That argument just doesnt add up when you compare wages of women without children with women with children. There is a 23% gap between women and men and only a 7 to 14% gap between women with children and those without.

http://www.npr.org/2012/02/07/146522483/the-wage-gap-between-moms-other-working-women

Unless the wages are supposed to be depressed for women even if they have no children.
 
  • #48
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Unfortunately this often becomes the case, but the principle itself is not misguided in my opinion. In the sciences women face barriers, societal and otherwise, that men usually do not. These societal barriers appear in the form of discouraging young girls from pursuing careers in the sciences and special scholarships for women are a reasonable first step in combating this issue. Aside from the male/female sex imbalance in graduating PhDs, this discrepancy is exacerbated even further in the breakdown of senior faculty (see post #14), which is indicative of discrimination in either the recognition and/or hiring of women. So even without affirmative action policies, discrimination is still rampant, just in the other direction. Which of these is worse depends largely on your perspective I suppose, but the point is that while there are legitimate criticisms of affirmative action, pretending there are no issues to be fixed is ludicrous.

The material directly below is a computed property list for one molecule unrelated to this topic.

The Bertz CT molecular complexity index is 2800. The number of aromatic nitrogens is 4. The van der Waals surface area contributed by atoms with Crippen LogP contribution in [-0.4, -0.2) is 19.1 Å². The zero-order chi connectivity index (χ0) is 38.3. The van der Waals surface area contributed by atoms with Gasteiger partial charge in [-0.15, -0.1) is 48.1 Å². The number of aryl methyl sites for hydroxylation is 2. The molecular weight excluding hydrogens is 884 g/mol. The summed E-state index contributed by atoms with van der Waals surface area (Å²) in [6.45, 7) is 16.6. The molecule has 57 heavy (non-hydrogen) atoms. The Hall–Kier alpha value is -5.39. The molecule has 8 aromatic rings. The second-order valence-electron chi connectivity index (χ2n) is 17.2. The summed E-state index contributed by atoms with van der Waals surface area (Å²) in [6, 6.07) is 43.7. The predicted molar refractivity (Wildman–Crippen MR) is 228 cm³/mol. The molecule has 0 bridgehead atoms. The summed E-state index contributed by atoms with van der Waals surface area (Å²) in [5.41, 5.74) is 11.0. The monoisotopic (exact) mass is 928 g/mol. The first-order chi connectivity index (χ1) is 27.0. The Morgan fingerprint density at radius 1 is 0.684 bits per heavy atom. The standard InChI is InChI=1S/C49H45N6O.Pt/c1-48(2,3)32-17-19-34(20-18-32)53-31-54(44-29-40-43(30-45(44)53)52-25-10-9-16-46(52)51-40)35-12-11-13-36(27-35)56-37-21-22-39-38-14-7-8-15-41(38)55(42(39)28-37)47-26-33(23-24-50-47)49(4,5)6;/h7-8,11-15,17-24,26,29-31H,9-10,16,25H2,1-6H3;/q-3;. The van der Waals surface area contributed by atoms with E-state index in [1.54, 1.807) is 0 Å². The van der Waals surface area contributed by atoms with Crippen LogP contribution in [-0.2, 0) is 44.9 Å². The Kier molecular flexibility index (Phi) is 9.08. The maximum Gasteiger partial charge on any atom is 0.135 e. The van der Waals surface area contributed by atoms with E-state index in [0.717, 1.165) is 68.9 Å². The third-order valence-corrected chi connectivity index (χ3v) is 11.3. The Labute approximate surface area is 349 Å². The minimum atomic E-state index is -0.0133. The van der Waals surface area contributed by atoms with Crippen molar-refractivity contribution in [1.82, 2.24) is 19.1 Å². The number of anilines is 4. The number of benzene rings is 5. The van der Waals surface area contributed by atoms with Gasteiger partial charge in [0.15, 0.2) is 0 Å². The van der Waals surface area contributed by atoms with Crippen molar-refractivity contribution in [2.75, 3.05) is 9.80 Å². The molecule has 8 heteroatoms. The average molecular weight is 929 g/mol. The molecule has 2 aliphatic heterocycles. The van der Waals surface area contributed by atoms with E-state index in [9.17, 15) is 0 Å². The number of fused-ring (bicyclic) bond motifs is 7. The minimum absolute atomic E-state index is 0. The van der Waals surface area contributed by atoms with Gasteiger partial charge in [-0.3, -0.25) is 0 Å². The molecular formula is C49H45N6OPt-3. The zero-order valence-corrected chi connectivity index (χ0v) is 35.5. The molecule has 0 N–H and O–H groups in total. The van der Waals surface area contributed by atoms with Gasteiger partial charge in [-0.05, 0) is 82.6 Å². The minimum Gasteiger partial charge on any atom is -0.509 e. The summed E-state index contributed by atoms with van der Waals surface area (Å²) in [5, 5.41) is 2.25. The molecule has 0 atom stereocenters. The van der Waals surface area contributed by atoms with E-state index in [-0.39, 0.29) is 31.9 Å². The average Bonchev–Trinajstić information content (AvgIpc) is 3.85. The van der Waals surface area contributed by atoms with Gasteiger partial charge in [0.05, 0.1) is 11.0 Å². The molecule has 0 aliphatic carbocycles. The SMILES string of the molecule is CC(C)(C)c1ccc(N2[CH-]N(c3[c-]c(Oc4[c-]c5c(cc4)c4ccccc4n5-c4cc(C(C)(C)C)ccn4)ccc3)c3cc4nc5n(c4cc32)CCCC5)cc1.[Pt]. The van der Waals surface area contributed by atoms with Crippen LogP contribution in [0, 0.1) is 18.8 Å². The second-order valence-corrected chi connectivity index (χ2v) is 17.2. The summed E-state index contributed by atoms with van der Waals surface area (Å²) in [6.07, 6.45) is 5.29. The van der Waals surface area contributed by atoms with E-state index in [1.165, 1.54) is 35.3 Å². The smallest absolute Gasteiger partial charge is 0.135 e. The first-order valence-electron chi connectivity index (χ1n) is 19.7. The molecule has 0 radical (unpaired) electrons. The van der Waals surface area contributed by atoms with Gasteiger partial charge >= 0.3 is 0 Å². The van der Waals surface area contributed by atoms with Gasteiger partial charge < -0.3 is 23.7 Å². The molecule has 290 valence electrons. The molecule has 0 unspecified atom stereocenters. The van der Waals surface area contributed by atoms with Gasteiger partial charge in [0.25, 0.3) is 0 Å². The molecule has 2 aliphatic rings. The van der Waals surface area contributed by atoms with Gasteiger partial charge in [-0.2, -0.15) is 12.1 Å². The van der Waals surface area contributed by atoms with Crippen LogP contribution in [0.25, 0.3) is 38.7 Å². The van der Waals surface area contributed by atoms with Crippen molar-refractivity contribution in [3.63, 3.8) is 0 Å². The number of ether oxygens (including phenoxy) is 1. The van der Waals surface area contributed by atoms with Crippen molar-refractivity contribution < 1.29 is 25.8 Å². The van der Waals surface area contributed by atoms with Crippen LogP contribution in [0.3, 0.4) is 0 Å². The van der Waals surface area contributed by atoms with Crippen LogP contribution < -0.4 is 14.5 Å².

Why should this be the case?

You didn't provide any evidence of such discrimination, the ratio not being close to 1:1 isn't evidence of discrimination.

Why should it be the case that every job should be balanced between men and women? The only thing that justifies it is an ideology, that says men and women should be equal in everything, an ideology that is spread by the feminist movement. Unfortunately that's not how reality is, you can't force reality to fit to your ideology of how things should be, that's just childish.
 
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  • #49
jgens
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You didn't provide any evidence of such discrimination, the ratio not being close to 1:1 isn't evidence of discrimination.